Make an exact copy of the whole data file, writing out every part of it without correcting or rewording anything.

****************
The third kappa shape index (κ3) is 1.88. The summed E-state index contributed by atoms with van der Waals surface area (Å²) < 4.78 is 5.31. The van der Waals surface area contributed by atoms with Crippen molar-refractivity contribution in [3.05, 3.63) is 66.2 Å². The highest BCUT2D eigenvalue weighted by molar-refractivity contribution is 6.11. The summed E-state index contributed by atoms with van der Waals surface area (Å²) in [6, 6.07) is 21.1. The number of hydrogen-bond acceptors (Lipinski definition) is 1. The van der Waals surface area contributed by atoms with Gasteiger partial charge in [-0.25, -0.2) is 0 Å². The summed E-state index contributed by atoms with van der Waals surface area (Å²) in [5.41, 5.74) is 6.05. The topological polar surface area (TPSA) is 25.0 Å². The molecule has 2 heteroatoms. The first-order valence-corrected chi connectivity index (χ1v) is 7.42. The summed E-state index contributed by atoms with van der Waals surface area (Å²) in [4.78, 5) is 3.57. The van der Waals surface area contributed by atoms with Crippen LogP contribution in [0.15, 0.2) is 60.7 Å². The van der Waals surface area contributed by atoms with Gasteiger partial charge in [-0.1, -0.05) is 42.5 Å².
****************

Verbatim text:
The third kappa shape index (κ3) is 1.88. The summed E-state index contributed by atoms with van der Waals surface area (Å²) < 4.78 is 5.31. The van der Waals surface area contributed by atoms with Crippen molar-refractivity contribution in [3.05, 3.63) is 66.2 Å². The highest BCUT2D eigenvalue weighted by molar-refractivity contribution is 6.11. The summed E-state index contributed by atoms with van der Waals surface area (Å²) in [6, 6.07) is 21.1. The number of hydrogen-bond acceptors (Lipinski definition) is 1. The van der Waals surface area contributed by atoms with Gasteiger partial charge in [-0.25, -0.2) is 0 Å². The summed E-state index contributed by atoms with van der Waals surface area (Å²) in [5.41, 5.74) is 6.05. The topological polar surface area (TPSA) is 25.0 Å². The molecule has 2 heteroatoms. The first-order valence-corrected chi connectivity index (χ1v) is 7.42. The summed E-state index contributed by atoms with van der Waals surface area (Å²) in [4.78, 5) is 3.57. The van der Waals surface area contributed by atoms with Crippen LogP contribution in [0.15, 0.2) is 60.7 Å². The van der Waals surface area contributed by atoms with Gasteiger partial charge in [-0.1, -0.05) is 42.5 Å².